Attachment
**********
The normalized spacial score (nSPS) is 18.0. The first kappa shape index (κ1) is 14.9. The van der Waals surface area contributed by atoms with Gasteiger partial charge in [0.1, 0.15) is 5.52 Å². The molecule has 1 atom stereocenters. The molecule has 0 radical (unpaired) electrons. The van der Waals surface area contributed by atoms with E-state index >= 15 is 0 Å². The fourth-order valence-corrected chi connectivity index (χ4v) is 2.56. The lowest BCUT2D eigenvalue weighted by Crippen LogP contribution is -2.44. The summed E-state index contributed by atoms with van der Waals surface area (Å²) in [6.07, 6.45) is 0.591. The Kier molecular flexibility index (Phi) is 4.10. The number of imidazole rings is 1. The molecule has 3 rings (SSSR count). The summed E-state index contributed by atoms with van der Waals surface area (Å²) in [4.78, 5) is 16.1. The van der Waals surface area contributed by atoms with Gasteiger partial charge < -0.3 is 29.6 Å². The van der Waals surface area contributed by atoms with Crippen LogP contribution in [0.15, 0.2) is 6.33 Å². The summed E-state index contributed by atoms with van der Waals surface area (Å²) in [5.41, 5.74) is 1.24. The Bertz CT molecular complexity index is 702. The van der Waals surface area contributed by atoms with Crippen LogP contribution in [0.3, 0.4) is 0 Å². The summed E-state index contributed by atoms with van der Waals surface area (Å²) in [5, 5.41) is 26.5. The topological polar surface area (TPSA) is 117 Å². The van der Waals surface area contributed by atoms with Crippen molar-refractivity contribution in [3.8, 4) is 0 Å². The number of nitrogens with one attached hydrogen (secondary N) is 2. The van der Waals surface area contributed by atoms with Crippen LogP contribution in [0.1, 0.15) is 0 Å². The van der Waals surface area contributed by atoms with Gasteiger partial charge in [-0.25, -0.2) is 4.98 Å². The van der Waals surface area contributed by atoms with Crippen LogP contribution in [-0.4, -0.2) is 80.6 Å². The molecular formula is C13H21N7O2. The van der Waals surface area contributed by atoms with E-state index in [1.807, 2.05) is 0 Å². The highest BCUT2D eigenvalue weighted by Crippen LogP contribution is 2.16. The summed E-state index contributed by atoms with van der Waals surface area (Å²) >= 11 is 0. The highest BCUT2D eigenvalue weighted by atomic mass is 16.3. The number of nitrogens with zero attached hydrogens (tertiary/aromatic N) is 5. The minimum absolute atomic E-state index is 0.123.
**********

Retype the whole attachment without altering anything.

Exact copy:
The normalized spacial score (nSPS) is 18.0. The first kappa shape index (κ1) is 14.9. The van der Waals surface area contributed by atoms with Gasteiger partial charge in [0.1, 0.15) is 5.52 Å². The molecule has 1 atom stereocenters. The molecule has 0 radical (unpaired) electrons. The van der Waals surface area contributed by atoms with E-state index >= 15 is 0 Å². The fourth-order valence-corrected chi connectivity index (χ4v) is 2.56. The lowest BCUT2D eigenvalue weighted by Crippen LogP contribution is -2.44. The summed E-state index contributed by atoms with van der Waals surface area (Å²) in [6.07, 6.45) is 0.591. The Kier molecular flexibility index (Phi) is 4.10. The number of imidazole rings is 1. The molecule has 3 rings (SSSR count). The summed E-state index contributed by atoms with van der Waals surface area (Å²) in [4.78, 5) is 16.1. The van der Waals surface area contributed by atoms with Gasteiger partial charge < -0.3 is 29.6 Å². The van der Waals surface area contributed by atoms with Crippen LogP contribution in [0.15, 0.2) is 6.33 Å². The summed E-state index contributed by atoms with van der Waals surface area (Å²) in [5.41, 5.74) is 1.24. The Bertz CT molecular complexity index is 702. The van der Waals surface area contributed by atoms with Crippen LogP contribution in [0.3, 0.4) is 0 Å². The summed E-state index contributed by atoms with van der Waals surface area (Å²) in [5, 5.41) is 26.5. The topological polar surface area (TPSA) is 117 Å². The van der Waals surface area contributed by atoms with Crippen molar-refractivity contribution in [3.8, 4) is 0 Å². The number of nitrogens with one attached hydrogen (secondary N) is 2. The van der Waals surface area contributed by atoms with Crippen LogP contribution in [0.1, 0.15) is 0 Å². The van der Waals surface area contributed by atoms with Gasteiger partial charge in [-0.25, -0.2) is 4.98 Å². The van der Waals surface area contributed by atoms with Crippen LogP contribution in [-0.4, -0.2) is 80.6 Å². The molecular formula is C13H21N7O2. The van der Waals surface area contributed by atoms with E-state index in [1.807, 2.05) is 0 Å². The highest BCUT2D eigenvalue weighted by Crippen LogP contribution is 2.16. The summed E-state index contributed by atoms with van der Waals surface area (Å²) >= 11 is 0. The highest BCUT2D eigenvalue weighted by atomic mass is 16.3. The number of nitrogens with zero attached hydrogens (tertiary/aromatic N) is 5. The minimum absolute atomic E-state index is 0.123.